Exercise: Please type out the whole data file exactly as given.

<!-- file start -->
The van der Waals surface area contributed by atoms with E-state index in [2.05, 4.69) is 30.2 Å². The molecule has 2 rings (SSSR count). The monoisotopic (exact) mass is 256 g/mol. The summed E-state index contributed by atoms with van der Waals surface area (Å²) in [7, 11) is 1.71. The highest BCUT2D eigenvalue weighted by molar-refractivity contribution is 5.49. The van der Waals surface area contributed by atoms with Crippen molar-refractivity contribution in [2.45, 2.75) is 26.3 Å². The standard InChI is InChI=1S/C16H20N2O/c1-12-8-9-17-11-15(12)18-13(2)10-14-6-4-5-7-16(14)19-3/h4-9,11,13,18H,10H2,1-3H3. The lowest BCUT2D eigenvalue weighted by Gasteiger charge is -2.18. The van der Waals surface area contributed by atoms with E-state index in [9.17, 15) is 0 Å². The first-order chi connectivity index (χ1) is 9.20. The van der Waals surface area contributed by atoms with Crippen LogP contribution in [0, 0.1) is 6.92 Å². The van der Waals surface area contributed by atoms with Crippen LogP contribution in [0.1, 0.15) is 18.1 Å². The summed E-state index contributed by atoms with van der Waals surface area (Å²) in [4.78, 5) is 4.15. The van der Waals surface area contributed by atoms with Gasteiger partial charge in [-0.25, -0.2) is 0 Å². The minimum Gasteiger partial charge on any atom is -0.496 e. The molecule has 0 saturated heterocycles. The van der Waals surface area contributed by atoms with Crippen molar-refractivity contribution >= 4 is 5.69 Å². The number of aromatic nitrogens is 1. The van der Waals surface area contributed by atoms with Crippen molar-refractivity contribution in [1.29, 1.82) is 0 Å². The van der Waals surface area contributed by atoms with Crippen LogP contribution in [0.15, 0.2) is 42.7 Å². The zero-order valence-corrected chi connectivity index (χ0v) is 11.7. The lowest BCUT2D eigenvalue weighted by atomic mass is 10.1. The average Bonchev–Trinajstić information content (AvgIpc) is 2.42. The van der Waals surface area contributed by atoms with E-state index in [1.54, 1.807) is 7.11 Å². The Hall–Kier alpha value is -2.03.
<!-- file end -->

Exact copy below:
The van der Waals surface area contributed by atoms with E-state index in [2.05, 4.69) is 30.2 Å². The molecule has 2 rings (SSSR count). The monoisotopic (exact) mass is 256 g/mol. The summed E-state index contributed by atoms with van der Waals surface area (Å²) in [7, 11) is 1.71. The highest BCUT2D eigenvalue weighted by molar-refractivity contribution is 5.49. The van der Waals surface area contributed by atoms with Crippen molar-refractivity contribution in [2.45, 2.75) is 26.3 Å². The standard InChI is InChI=1S/C16H20N2O/c1-12-8-9-17-11-15(12)18-13(2)10-14-6-4-5-7-16(14)19-3/h4-9,11,13,18H,10H2,1-3H3. The lowest BCUT2D eigenvalue weighted by Gasteiger charge is -2.18. The van der Waals surface area contributed by atoms with E-state index in [9.17, 15) is 0 Å². The first-order chi connectivity index (χ1) is 9.20. The van der Waals surface area contributed by atoms with Crippen LogP contribution in [0, 0.1) is 6.92 Å². The van der Waals surface area contributed by atoms with Crippen LogP contribution in [0.1, 0.15) is 18.1 Å². The summed E-state index contributed by atoms with van der Waals surface area (Å²) in [4.78, 5) is 4.15. The van der Waals surface area contributed by atoms with Gasteiger partial charge in [-0.25, -0.2) is 0 Å². The minimum Gasteiger partial charge on any atom is -0.496 e. The molecule has 0 saturated heterocycles. The van der Waals surface area contributed by atoms with Crippen molar-refractivity contribution >= 4 is 5.69 Å². The number of aromatic nitrogens is 1. The van der Waals surface area contributed by atoms with Crippen molar-refractivity contribution in [1.29, 1.82) is 0 Å². The van der Waals surface area contributed by atoms with Crippen LogP contribution in [0.15, 0.2) is 42.7 Å². The zero-order valence-corrected chi connectivity index (χ0v) is 11.7. The lowest BCUT2D eigenvalue weighted by atomic mass is 10.1. The average Bonchev–Trinajstić information content (AvgIpc) is 2.42. The van der Waals surface area contributed by atoms with E-state index in [1.54, 1.807) is 7.11 Å². The Hall–Kier alpha value is -2.03.